February 28, 2010 in Sports

‘Night train’ engineers win

U.S. men win first four-man bobsled gold since 1948
Tim Reynolds Associated Press
 
Associated Press photo

USA-1 teammates celebrate their gold medal finish in four-man bobsled Saturday.
(Full-size photo)

Medals

Through Saturday

CountryGSBT
United States9141336
Germany1012729
Canada137525
Norway88622
Austria46616

WHISTLER, British Columbia – Steve Holcomb never flinched.

Not when tasked with ending a 62-year drought for the United States in sliding’s marquee race.

Not when trying to navigate the world’s most treacherous track.

And not when Germany’s Andre Lange valiantly tried to hang on to his Olympic title.

Holcomb handled it all Saturday, driving USA-1 to the gold medal in four-man bobsledding, the first American pilot to do so since Francis Tyler at St. Moritz in 1948. By winning, he cemented the status of his famed “Night Train” sled and push team of Justin Olsen, Steve Mesler and Curt Tomasevicz as sliding’s best.

“This will take a while for it to sink in,” Holcomb said. “You work so hard and when you finally get there it’s like, ‘Well, now what? I don’t know what to do.’ We’ve worked so hard and gone through so much in the last four years. To end on a high note like this is huge. It’s overwhelming.”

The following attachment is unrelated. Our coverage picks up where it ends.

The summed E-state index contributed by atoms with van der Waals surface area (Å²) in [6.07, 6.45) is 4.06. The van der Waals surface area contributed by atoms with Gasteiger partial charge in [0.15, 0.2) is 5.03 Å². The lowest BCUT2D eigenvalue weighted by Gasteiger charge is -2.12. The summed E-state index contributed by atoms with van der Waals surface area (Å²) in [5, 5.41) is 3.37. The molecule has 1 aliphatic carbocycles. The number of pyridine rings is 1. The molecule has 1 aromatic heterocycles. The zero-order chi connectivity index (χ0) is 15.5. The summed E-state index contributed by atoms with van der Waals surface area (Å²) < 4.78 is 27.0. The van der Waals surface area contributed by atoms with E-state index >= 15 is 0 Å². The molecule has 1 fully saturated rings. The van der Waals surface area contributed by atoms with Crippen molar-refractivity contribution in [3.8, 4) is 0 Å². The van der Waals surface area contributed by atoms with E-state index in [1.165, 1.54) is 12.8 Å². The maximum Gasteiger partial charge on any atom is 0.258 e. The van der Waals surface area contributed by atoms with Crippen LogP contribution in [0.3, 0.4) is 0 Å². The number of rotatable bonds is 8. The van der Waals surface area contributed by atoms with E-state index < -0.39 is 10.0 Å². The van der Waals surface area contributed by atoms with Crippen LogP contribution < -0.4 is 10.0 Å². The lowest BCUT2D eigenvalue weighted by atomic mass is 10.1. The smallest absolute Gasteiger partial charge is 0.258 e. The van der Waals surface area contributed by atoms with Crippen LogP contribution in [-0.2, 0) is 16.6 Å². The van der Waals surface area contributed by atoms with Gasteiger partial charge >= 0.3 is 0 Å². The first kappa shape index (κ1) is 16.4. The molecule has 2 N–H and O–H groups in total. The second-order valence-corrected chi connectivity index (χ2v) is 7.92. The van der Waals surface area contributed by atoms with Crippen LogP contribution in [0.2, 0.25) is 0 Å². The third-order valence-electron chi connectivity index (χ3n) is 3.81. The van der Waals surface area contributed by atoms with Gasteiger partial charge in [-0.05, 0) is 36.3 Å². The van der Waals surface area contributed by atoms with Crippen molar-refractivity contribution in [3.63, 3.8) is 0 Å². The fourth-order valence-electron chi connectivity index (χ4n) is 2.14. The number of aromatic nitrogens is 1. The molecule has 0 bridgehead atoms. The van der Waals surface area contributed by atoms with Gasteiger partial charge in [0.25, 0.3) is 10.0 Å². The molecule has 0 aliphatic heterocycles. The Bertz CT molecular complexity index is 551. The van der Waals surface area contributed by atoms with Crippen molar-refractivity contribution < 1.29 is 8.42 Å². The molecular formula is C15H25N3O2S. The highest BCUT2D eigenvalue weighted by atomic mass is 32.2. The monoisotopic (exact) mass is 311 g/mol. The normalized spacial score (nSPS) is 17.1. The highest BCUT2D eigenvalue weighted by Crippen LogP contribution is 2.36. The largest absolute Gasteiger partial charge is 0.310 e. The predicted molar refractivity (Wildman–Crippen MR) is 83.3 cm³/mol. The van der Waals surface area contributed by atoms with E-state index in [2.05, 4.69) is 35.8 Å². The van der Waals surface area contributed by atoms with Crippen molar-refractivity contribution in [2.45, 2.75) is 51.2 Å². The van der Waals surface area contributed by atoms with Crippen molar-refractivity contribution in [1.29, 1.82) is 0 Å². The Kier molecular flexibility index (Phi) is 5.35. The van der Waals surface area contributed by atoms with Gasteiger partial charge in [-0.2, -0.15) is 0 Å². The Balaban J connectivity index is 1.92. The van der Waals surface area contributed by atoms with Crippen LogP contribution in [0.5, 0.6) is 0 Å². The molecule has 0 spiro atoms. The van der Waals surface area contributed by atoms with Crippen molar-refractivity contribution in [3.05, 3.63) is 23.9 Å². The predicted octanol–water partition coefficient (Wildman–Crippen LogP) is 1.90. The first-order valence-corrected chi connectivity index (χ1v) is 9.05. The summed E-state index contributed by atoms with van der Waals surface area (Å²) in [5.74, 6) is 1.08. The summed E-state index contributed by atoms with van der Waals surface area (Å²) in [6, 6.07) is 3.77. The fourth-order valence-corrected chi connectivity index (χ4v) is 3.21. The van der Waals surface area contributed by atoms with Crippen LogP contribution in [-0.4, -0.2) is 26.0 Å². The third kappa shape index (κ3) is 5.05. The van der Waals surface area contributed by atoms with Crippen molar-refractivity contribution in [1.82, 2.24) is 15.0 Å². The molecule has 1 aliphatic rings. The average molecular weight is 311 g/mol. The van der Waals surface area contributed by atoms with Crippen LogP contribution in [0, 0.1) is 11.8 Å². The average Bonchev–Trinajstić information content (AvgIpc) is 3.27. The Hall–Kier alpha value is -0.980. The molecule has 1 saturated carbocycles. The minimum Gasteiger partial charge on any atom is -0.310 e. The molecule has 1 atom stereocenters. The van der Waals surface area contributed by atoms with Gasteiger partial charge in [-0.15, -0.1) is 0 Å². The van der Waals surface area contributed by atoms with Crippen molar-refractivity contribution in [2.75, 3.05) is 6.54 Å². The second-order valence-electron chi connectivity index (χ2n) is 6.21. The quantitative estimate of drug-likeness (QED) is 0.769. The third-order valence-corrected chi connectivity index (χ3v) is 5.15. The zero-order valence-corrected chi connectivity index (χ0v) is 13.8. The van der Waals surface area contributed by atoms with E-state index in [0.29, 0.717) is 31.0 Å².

World champions, 2009. Olympic champions, 2010.

“You can’t do any better,” said U.S. coach Brian Shimer, a bronze medalist in 2002, the year the Americans also got a silver in four-man with Todd Hays joining Shimer on that podium. With that, Shimer started to cry, unable to hold back any longer.

Holcomb absolutely tamed the track, his four runs completed in 3 minutes, 24.46 seconds. Lange was 0.38 seconds back for the silver, his quest to win five gold medals in five Olympic tries thwarted. Canada’s Lyndon Rush drove his sled to the bronze.

Lange celebrated wildly at the end, as if he had won. In his mind, he had.

“Coming into today,” said Kevin Kuske, one of Lange’s pushers, “we knew silver was all we could win.”

Holcomb was that dominant – and not apologetic, either.

“I’m good friends with Andre, so it’s a thrill,” Holcomb said. “And at the same time, it’s, ‘I didn’t mean to rain on your parade – but I have my own parade going now.”’

He and his sledmates crossed the finish line, index fingers in the air, then wrapped each other in American flags as a red-white-and-blue crowd roared with delight. Holcomb hoisted his helmet as family and friends craned for photographs, and a party the U.S. program waited 62 years to throw was finally getting under way.

“It’s huge,” said USA-3 driver Mike Kohn, who finished 13th. “This is a great moment.”

On the trackside podium for the flower ceremony – medals came later – Tomasevicz pulled off Holcomb’s hat, planting a smooch on his pilot’s bald, sweaty head. Sealed with a kiss, it was, and then the four teammates stood together and did what’s known as the “Holcy Dance,” the little shuffle step that Holcomb does to keep his team loose.

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